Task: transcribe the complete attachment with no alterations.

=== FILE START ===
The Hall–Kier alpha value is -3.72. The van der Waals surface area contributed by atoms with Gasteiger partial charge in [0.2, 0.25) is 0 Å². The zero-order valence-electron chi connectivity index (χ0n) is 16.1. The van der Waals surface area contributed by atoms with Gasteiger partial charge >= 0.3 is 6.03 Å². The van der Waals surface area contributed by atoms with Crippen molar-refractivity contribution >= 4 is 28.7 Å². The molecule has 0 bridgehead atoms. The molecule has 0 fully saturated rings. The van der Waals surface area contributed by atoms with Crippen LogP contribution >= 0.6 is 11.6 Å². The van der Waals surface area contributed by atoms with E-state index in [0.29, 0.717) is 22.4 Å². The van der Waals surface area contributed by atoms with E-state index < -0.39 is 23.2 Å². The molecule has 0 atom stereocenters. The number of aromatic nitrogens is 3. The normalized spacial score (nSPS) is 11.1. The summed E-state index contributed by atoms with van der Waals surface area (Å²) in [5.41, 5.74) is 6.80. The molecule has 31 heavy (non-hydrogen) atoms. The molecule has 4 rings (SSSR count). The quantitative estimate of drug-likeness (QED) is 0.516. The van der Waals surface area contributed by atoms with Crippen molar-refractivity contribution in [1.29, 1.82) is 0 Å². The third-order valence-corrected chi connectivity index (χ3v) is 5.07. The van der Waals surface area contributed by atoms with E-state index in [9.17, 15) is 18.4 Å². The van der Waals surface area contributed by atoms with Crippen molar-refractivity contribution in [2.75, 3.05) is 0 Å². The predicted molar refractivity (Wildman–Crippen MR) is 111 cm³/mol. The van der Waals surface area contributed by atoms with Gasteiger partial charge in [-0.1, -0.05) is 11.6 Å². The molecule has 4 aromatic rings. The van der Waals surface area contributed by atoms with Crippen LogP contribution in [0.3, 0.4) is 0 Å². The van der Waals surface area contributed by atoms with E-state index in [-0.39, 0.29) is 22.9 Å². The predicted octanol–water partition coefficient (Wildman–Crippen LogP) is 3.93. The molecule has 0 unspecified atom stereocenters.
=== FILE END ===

The Hall–Kier alpha value is -3.72. The van der Waals surface area contributed by atoms with Gasteiger partial charge in [0.2, 0.25) is 0 Å². The zero-order valence-electron chi connectivity index (χ0n) is 16.1. The van der Waals surface area contributed by atoms with Gasteiger partial charge >= 0.3 is 6.03 Å². The van der Waals surface area contributed by atoms with Crippen molar-refractivity contribution >= 4 is 28.7 Å². The molecule has 0 bridgehead atoms. The molecule has 0 fully saturated rings. The van der Waals surface area contributed by atoms with Crippen LogP contribution >= 0.6 is 11.6 Å². The van der Waals surface area contributed by atoms with E-state index in [0.29, 0.717) is 22.4 Å². The van der Waals surface area contributed by atoms with E-state index < -0.39 is 23.2 Å². The molecule has 0 atom stereocenters. The number of aromatic nitrogens is 3. The normalized spacial score (nSPS) is 11.1. The summed E-state index contributed by atoms with van der Waals surface area (Å²) in [5.41, 5.74) is 6.80. The molecule has 31 heavy (non-hydrogen) atoms. The molecule has 4 rings (SSSR count). The quantitative estimate of drug-likeness (QED) is 0.516. The van der Waals surface area contributed by atoms with Crippen molar-refractivity contribution in [1.29, 1.82) is 0 Å². The third-order valence-corrected chi connectivity index (χ3v) is 5.07. The van der Waals surface area contributed by atoms with E-state index in [9.17, 15) is 18.4 Å². The van der Waals surface area contributed by atoms with Crippen molar-refractivity contribution in [2.75, 3.05) is 0 Å². The predicted molar refractivity (Wildman–Crippen MR) is 111 cm³/mol. The van der Waals surface area contributed by atoms with Gasteiger partial charge in [-0.1, -0.05) is 11.6 Å². The molecule has 4 aromatic rings. The van der Waals surface area contributed by atoms with Crippen LogP contribution in [0.3, 0.4) is 0 Å². The van der Waals surface area contributed by atoms with E-state index in [-0.39, 0.29) is 22.9 Å². The predicted octanol–water partition coefficient (Wildman–Crippen LogP) is 3.93. The molecule has 0 unspecified atom stereocenters.